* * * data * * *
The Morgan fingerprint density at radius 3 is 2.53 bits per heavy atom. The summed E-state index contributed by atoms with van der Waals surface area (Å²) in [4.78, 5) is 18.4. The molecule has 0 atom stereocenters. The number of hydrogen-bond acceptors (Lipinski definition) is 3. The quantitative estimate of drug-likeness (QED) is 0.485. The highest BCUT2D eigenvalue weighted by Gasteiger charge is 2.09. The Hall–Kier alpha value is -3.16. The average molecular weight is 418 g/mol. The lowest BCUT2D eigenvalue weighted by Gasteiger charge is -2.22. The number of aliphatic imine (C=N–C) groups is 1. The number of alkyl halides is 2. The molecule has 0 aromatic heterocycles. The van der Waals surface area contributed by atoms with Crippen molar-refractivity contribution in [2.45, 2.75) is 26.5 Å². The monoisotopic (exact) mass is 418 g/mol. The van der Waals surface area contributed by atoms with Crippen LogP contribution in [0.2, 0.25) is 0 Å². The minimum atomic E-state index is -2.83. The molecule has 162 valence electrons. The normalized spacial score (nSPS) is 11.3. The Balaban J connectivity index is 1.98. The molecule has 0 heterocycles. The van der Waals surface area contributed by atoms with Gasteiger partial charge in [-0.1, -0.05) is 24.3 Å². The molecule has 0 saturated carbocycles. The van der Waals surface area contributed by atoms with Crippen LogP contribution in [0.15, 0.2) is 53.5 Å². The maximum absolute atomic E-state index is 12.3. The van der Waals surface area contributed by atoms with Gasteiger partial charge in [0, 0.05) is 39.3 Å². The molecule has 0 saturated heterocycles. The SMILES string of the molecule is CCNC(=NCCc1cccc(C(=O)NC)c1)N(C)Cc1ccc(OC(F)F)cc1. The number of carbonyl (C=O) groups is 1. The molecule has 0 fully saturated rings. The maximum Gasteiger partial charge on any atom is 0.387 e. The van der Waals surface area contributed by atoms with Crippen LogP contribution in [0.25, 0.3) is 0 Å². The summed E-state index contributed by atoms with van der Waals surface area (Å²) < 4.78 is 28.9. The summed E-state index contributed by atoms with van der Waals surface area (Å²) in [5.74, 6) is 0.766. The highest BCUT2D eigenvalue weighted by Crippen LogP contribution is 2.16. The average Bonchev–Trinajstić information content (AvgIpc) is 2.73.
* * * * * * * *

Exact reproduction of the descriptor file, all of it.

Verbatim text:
The Morgan fingerprint density at radius 3 is 2.53 bits per heavy atom. The summed E-state index contributed by atoms with van der Waals surface area (Å²) in [4.78, 5) is 18.4. The molecule has 0 atom stereocenters. The number of hydrogen-bond acceptors (Lipinski definition) is 3. The quantitative estimate of drug-likeness (QED) is 0.485. The highest BCUT2D eigenvalue weighted by Gasteiger charge is 2.09. The Hall–Kier alpha value is -3.16. The average molecular weight is 418 g/mol. The lowest BCUT2D eigenvalue weighted by Gasteiger charge is -2.22. The number of aliphatic imine (C=N–C) groups is 1. The number of alkyl halides is 2. The molecule has 0 aromatic heterocycles. The van der Waals surface area contributed by atoms with Crippen molar-refractivity contribution in [2.45, 2.75) is 26.5 Å². The monoisotopic (exact) mass is 418 g/mol. The van der Waals surface area contributed by atoms with Crippen LogP contribution in [0.2, 0.25) is 0 Å². The minimum atomic E-state index is -2.83. The molecule has 162 valence electrons. The normalized spacial score (nSPS) is 11.3. The Balaban J connectivity index is 1.98. The molecule has 0 heterocycles. The van der Waals surface area contributed by atoms with Gasteiger partial charge in [-0.1, -0.05) is 24.3 Å². The molecule has 0 saturated carbocycles. The van der Waals surface area contributed by atoms with Crippen LogP contribution in [0.15, 0.2) is 53.5 Å². The maximum absolute atomic E-state index is 12.3. The van der Waals surface area contributed by atoms with Gasteiger partial charge in [0, 0.05) is 39.3 Å². The molecule has 0 saturated heterocycles. The SMILES string of the molecule is CCNC(=NCCc1cccc(C(=O)NC)c1)N(C)Cc1ccc(OC(F)F)cc1. The number of carbonyl (C=O) groups is 1. The molecule has 0 fully saturated rings. The maximum Gasteiger partial charge on any atom is 0.387 e. The van der Waals surface area contributed by atoms with Crippen LogP contribution in [0.25, 0.3) is 0 Å². The summed E-state index contributed by atoms with van der Waals surface area (Å²) < 4.78 is 28.9. The summed E-state index contributed by atoms with van der Waals surface area (Å²) in [5.74, 6) is 0.766. The highest BCUT2D eigenvalue weighted by Crippen LogP contribution is 2.16. The average Bonchev–Trinajstić information content (AvgIpc) is 2.73.